Lesbian Characters in Movies / Lesbian Directors / Lesbian Feature Films / Lesbian Motion Pictures / Lesbian Movies / Lesbian Short Films

One Kiss, One Love, One Short, How 2011 Changed Lesbian Cinema Part 1

So I’m looking at my notes…I need to keep them in order because I’ve missed a ton of work but I’ve been looking forward to 2011 for so long that I will get back to those other ones some other time.

2011, to me, is the year it all changed. We went from the same storyline in most films to some incredibly imaginative and creative stories about a larger demographic of women.

If I try to put it all in one post it’ll be a few miles long, especially with as much as I have to say about this first title, so I’ll break it up into two.


This film is what I have recently dubbed “the goodbye to the married woman story.”

It is a film with a familiar plot line, a woman who is engaged to a man meets a woman and falls in love with her. Then you find out she knew she was gay but tried to live the life she was supposed to live as told by societal standards.

Alexandra Therese Keining

On the outside this film can seem quite trite but I have to tell you this movie is the perfect goodbye to this plot line.

No one has done it better with more beauty and nuance than this  amazing team.

Alexandra took her time with the story, with the characters, gave us beautiful shots, an incredible and quiet look into the psyche of the two women. I cannot say enough good things about this film.

Admittedly this is my current go-to film when I want to feel good, which, in my world is a few viewings a week. After I finish a day of work I sit down for some doctor prescribed relaxation and this film where I always find myself relishing in its beauty.

I’d be interested to hear your opinion but I think many of us focus on Frida (Liv Mjones) who pushes through the story with such honesty and grace.

What an amazing character. She says what needs to be said when it needs to be said without offering explanation.

So often we disguise what we really want to say under wit, sarcasm and it detracts from saying what we really mean.

Frida is a character who shows how powerful breaking this mold can be. She let the morning after Mia kisses her pass without asking and that was it, for the rest of the movie when Mia was trying to complicate conversation Frida simplified it for her by saying exactly what needed to be said to the point of leaving when she needed to leave.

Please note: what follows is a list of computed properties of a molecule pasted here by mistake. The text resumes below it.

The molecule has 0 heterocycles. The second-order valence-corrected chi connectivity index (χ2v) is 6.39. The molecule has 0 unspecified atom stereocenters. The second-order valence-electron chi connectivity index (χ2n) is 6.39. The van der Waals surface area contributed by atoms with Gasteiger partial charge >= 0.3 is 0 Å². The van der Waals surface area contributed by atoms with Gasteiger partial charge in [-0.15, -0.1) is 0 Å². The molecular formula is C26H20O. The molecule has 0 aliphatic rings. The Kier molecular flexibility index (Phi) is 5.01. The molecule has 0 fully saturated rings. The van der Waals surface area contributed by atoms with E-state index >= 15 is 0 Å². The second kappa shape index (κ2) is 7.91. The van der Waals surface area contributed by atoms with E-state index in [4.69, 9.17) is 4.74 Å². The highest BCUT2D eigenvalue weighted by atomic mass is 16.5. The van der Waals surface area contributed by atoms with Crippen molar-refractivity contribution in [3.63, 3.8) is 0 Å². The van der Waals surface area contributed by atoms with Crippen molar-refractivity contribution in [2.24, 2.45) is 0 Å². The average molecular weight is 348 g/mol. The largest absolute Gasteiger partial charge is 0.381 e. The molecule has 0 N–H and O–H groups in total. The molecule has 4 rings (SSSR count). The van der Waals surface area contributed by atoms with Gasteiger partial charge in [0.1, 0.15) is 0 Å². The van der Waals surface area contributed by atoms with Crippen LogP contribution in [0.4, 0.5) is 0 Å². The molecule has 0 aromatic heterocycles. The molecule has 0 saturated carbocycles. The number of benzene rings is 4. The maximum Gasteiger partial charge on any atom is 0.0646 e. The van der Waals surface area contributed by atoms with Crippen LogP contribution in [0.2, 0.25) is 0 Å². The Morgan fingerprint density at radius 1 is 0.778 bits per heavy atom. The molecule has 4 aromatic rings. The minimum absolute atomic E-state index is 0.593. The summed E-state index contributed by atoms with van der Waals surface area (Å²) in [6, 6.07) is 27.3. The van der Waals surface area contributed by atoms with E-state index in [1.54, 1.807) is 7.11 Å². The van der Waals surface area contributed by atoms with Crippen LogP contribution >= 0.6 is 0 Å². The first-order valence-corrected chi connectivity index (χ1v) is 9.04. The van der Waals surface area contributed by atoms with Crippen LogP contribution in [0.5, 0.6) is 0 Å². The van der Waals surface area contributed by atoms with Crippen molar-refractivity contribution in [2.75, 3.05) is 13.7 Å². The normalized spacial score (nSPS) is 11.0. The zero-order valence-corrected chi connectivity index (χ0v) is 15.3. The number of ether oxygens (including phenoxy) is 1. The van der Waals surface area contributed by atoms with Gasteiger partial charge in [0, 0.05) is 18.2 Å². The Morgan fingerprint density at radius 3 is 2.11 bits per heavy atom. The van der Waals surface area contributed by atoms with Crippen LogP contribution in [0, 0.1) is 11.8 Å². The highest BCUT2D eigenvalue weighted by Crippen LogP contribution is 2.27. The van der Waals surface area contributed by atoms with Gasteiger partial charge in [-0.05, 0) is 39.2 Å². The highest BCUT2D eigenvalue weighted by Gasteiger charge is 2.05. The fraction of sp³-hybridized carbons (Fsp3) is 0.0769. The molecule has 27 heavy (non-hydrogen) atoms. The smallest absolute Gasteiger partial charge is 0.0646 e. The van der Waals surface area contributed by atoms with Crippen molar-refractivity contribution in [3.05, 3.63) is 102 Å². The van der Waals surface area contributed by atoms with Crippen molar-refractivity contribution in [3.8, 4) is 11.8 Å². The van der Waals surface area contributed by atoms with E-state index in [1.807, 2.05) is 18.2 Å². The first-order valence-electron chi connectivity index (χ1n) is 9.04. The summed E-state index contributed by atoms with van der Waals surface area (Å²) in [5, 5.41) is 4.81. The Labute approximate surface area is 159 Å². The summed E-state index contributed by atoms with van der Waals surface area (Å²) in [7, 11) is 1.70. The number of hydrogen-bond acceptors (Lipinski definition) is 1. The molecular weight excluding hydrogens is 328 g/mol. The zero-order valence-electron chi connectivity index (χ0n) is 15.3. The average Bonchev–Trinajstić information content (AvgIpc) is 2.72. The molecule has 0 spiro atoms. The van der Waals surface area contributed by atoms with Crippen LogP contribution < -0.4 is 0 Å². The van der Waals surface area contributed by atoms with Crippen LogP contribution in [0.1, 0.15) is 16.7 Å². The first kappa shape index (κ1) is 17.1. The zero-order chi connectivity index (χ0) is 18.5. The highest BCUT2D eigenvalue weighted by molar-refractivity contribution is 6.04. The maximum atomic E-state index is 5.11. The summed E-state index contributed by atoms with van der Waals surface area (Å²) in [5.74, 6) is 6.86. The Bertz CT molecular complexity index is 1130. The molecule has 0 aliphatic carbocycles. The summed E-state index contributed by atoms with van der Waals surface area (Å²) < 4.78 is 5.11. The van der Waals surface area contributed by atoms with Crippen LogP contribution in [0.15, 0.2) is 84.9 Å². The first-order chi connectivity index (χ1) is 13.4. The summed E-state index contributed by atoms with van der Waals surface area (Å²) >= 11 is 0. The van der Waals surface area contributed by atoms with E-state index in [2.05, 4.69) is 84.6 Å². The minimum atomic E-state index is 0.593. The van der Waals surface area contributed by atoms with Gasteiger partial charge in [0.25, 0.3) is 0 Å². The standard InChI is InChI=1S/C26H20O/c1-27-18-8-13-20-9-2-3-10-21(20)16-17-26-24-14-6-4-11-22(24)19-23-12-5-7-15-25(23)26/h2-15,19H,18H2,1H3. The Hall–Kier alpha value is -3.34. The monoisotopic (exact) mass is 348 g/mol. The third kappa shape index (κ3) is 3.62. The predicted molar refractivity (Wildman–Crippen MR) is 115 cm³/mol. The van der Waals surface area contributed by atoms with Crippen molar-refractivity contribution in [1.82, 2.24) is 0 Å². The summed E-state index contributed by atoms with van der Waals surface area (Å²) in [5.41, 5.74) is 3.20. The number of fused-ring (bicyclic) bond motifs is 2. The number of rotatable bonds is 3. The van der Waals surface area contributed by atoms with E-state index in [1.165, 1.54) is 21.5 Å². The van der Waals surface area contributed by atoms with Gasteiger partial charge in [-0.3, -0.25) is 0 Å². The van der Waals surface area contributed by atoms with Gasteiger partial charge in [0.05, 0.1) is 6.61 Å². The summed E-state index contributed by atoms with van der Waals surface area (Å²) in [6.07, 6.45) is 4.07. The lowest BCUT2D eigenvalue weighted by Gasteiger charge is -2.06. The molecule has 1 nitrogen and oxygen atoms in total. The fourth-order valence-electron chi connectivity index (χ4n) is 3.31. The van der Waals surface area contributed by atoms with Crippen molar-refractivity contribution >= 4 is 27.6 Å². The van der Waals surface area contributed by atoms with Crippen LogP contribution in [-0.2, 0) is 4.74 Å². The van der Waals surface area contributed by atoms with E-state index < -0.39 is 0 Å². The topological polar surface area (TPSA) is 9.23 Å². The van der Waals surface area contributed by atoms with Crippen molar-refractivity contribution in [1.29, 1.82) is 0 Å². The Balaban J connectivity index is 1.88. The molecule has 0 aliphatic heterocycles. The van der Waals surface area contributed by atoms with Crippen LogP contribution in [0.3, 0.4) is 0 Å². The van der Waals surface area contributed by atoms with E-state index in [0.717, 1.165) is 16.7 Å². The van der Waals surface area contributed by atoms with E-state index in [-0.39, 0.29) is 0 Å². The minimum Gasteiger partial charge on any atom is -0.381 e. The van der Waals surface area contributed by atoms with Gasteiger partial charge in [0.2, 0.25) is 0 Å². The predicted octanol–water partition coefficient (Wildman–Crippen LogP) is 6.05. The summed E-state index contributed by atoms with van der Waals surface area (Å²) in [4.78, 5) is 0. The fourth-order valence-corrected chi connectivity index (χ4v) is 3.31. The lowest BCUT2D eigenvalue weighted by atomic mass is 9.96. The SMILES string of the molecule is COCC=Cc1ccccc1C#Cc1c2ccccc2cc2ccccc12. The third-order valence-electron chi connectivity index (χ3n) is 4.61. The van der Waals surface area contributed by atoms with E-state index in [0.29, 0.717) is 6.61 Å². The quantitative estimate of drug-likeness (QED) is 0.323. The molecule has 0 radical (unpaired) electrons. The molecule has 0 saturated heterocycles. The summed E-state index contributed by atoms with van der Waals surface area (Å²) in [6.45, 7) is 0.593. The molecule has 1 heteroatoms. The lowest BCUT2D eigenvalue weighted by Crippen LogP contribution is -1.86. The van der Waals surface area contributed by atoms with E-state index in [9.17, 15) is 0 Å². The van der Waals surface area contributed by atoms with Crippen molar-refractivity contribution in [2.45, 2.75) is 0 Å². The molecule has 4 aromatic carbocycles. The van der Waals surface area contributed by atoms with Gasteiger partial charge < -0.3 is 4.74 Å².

Life changed.

One of my favorite scenes is just after they share their kiss and Frida is just sitting in a chair outside looking at the sunrise and from the look on her face you know her entire world is changed.

What an incredible talent, Liv Mjones.

I can go on and on about the intricacies of this film but I will end this portion of the post saying that if you haven’t seen the film, and I don’t know why you wouldn’t have, you must watch it as soon as you have a few hours to invest in such a beautiful story and a beautiful goodbye for the closeted engaged woman falling for another woman just before her wedding story line.

As you know I have a huge addiction to escapism. It’s why I write. It’s why I make movies. It’s why I read. And it’s why I watch so much content. This film has truly made me a better person, a better writer, a better judge of what’s important. Absolutely one you need to really look at. In the characters, the writing, the acting.

Amazing, amazing film.

Kyss Mig (Kiss Me aka Every Heart Beat) can be seen on Netflix


There are not enough movies in the world about this generation of women. I was so excited for this film.

This is a road trip movie about two women who decide to travel to Canada to get married.

You feel it from the first moment. You go down this fun, hilarious journey with these loveable characters but you know one of them is at the end of her days and wait, watch, smile, and hope it’s not going to happen.

While watching this film I had a heavy heart. I didn’t want to be so happy but I couldn’t help it. There was a cloud over it all because you just know.

Olympia Dukakis is amazing, as always. Stella’s quick witted, hard headed, loud personality is so fun to watch against Dot’s (Brenda Fricker) sweet soft spoken one.

And one of my favorite scenes, which is toward the beginning of the film, where they are joking about sex.

I hope to be half as happy and cool as these characters are when I get older and I hope there are more films written about this time in life in the future.

In the meantime you can watch Cloudburst on Netflix.

I’m 95% sure every single one of you have seen both of these films. I hope the write up made you think more about the projects but because I know you’ve seen these films I will end this post with a short.


In the theme of today’s two posts, this is a heartbreaking and heart-mending short film about not being allowed to be who you are but also not being able to change it and that moment when you get the love you’ve always wanted.

I wrote this post then after viewing the short film for the first time in forever I realized something really funny. I recently met one of the actresses at Outfest.

She was a co-star in the feature All About E (from filmmaker Louise Wadley)named Julia Billington. Enjoy Julia’s work in Shopping and Pre-order All About E from Wolfe.

One thought on “One Kiss, One Love, One Short, How 2011 Changed Lesbian Cinema Part 1

  1. Pingback: Why 2015 Is A Big Year For Strong Women in Front Of And Behind the Camera | Les-Centric Guide

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